Rival suitors CN (NYSE: CNI) and Canadian Pacific (NYSE: CP) continue to seek to win over regulators and prove how their respective railway is the perfect partner to merge with Kansas City Southern (NYSE: KSU).
Kansas City Southern (KCS) and CN want the Surface Transportation Board (STB) to approve CN’s voting trust proposal, which both parties say is needed in order for the merger to proceed. But CP, which also planned to acquire KCS, continues to argue it is the more suitable partner financially and operationally to merge with KCS. KCS had previously agreed to merge with CP but then ultimately went with CN’s counteroffer.
Both CN and CP have been pulling all stops to encourage stakeholders to submit letters to STB since the board is accepting public comments on CN’s proposed voting trust through June 28.
CN and KCS assert financial strength
CN and KCS have jointly filed documents that STB sought as part of the merger proceedings. They include written opinions from financial advisers pertaining to certain clauses of CN’s and KCS’ merger agreement as well as company disclosure schedules related to capital allocation policies.
The financial documents reflect KCS’ financial strength and they provide the board with KCS’ capital investment plans during the trust period, according to a joint CN-KCS release.
CN and KCS want STB to approve the voting trust, which they say is identical to the one that the board approved for the proposed merger between CP and KCS. They say the voting trust ensures KCS’ independence and freedom during the trust period, which would last until the CN-KCS merger receives final approval.
“KCS compares very favorably to other Class I railroads in almost every important financial measure, including revenue growth, operating ratio, EBITDA, EPS growth, free cash flow yields, debt leverage ratio, liquidity, interest coverage ratio and funds from operations to debt ratio. Today, KCS generates substantially more cash flow than is required for our annual investment needs. We have more than sufficient access to capital to fund our three-year capital investment plan,” said a statement from KCS CFO Mike Upchurch.
Upchurch continued, “The merger agreement provides KCS with financial flexibility and freedom to undertake its capital and maintenance plans. The merger agreement is designed to preserve KCS’s preexisting capital allocation policies during the trust period. It is also designed to ensure that during the trust period KCS will continue to have the freedom and the resources to pursue its existing and robust capital expenditure program without interference from CN. During the trust period, KCS will have substantial cash, liquidity and access to capital markets not only to meet our planned investment requirements consistent with the plan approved by our board of directors previous to any merger agreement with either CP or CN, but also the ability to far exceed that plan if it is necessary to do so.”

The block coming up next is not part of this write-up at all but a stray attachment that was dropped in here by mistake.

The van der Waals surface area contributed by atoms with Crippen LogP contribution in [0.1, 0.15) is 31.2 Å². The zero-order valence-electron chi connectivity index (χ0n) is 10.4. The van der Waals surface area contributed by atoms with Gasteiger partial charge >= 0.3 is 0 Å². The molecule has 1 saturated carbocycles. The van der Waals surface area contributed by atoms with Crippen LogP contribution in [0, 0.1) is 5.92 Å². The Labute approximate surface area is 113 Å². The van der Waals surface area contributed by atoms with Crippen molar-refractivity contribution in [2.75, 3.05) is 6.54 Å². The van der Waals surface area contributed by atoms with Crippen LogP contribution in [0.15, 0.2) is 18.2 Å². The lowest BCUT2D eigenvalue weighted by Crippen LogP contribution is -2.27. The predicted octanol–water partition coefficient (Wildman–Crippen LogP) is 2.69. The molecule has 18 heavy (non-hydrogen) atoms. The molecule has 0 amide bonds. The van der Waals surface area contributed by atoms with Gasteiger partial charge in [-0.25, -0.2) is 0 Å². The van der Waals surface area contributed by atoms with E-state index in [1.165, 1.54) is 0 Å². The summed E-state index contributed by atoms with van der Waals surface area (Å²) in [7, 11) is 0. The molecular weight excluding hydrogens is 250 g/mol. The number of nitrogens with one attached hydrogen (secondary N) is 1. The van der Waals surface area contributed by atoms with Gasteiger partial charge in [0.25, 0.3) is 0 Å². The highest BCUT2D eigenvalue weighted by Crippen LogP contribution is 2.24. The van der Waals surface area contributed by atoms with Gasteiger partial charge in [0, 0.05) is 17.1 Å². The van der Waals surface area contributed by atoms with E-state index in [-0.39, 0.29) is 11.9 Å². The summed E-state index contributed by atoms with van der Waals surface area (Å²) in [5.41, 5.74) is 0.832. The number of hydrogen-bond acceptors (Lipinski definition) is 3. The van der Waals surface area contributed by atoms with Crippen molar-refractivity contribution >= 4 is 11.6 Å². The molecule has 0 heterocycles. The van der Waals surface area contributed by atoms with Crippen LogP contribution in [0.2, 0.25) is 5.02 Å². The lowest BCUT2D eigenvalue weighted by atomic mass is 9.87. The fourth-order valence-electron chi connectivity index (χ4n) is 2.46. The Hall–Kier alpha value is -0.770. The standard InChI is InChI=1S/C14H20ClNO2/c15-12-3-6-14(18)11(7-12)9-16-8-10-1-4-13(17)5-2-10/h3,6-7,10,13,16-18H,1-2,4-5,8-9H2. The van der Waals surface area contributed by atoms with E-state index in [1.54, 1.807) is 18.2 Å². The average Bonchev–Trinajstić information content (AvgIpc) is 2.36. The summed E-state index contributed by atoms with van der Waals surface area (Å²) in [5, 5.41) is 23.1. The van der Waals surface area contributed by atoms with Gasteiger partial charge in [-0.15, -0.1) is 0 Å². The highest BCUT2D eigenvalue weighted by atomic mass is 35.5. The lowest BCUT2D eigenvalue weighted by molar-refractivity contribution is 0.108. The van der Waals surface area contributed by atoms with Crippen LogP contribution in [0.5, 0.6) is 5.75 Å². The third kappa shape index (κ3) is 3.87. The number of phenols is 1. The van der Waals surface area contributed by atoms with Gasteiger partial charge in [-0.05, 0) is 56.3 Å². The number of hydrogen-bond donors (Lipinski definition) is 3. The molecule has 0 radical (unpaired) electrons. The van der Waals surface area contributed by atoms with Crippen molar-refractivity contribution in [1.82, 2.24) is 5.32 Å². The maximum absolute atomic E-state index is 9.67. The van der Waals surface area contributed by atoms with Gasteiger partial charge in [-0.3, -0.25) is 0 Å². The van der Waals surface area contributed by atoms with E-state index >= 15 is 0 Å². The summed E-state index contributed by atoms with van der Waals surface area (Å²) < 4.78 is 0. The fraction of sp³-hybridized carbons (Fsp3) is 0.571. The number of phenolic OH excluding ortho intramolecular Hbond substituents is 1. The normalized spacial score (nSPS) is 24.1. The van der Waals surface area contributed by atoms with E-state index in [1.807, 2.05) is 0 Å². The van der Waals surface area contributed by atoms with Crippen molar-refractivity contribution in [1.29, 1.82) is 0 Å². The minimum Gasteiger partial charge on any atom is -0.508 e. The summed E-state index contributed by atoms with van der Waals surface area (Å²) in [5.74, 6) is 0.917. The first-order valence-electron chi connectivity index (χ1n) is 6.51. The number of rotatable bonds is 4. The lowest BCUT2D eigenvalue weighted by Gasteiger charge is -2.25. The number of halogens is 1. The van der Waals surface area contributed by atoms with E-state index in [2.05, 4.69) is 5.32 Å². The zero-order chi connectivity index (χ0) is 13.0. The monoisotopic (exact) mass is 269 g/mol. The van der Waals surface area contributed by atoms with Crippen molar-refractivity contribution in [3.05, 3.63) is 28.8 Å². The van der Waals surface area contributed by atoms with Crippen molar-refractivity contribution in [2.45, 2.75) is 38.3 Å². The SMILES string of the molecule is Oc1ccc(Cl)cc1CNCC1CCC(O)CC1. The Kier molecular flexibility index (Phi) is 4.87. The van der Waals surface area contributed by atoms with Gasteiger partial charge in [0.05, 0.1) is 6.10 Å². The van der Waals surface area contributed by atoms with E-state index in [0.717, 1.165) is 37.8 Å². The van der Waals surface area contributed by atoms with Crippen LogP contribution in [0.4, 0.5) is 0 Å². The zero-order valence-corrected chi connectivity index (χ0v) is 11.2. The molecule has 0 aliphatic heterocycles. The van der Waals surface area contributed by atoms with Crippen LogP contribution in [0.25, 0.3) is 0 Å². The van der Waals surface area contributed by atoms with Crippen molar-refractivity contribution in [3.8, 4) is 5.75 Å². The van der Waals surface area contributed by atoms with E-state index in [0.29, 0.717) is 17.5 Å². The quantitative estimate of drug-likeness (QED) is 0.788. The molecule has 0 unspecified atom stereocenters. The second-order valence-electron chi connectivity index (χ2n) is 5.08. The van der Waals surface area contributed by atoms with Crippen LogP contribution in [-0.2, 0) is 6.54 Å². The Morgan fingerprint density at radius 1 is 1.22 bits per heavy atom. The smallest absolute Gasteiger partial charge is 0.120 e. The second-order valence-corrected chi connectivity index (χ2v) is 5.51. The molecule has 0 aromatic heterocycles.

Major rail union skeptical of CN-KCS merger: CP
Meanwhile, CP on Monday circulated a letter from SMART-Transportation Division (SMART-TD) that expresses concerns about CN’s proposed acquisition of KCS.
The maintenance of way employees division of the Teamsters Canada Rail Conference, among others, also wants STB to reject CN’s proposed voting trust, according to a letter filed on June 3.
“The next two weeks, leading up to the STB’s June 28 deadline, and the STB’s subsequent deliberations, will determine the course of competition for U.S. railroading and North American commerce for the next 150 years,” CP said. “Now is the time for stakeholders to voice their concerns about whether CN should be able to lock in its anticompetitive plan to buy KCS via a voting trust. Stakeholders can express their concerns directly to the STB.”
In SMART-TD’s letter, President Jeremy Ferguson urged the board to reject CN’s proposed voting trust, citing the amount of debt that CN would carry and the prospect that a CN-KCS merger would not pass regulatory muster. That amount of debt could potentially impact jobs and infrastructure and maintenance improvements, Ferguson said.
He also said the CN-KCS transaction consists of overlapping routes, including parallel routes between Kansas City and New Orleans.
“If the CN voting trust and proposed merger were granted approval, we fully [expect] significant job losses on either CN or KCS because ultimately the transaction would require either a sale or abandonment of duplicative rail lines. The consequences for SMART-TD members would be uncertain, adverse and certainly contrary to the public interest,” Ferguson wrote. “By comparison, CPR has a route that extends south only as far as Kansas City, [Missouri]. This is CPR’s only connection with the KCS and we anticipate growth in both rail business and jobs for SMART-TD members. The CN-KCS transaction is just the opposite and would be anticompetitive.”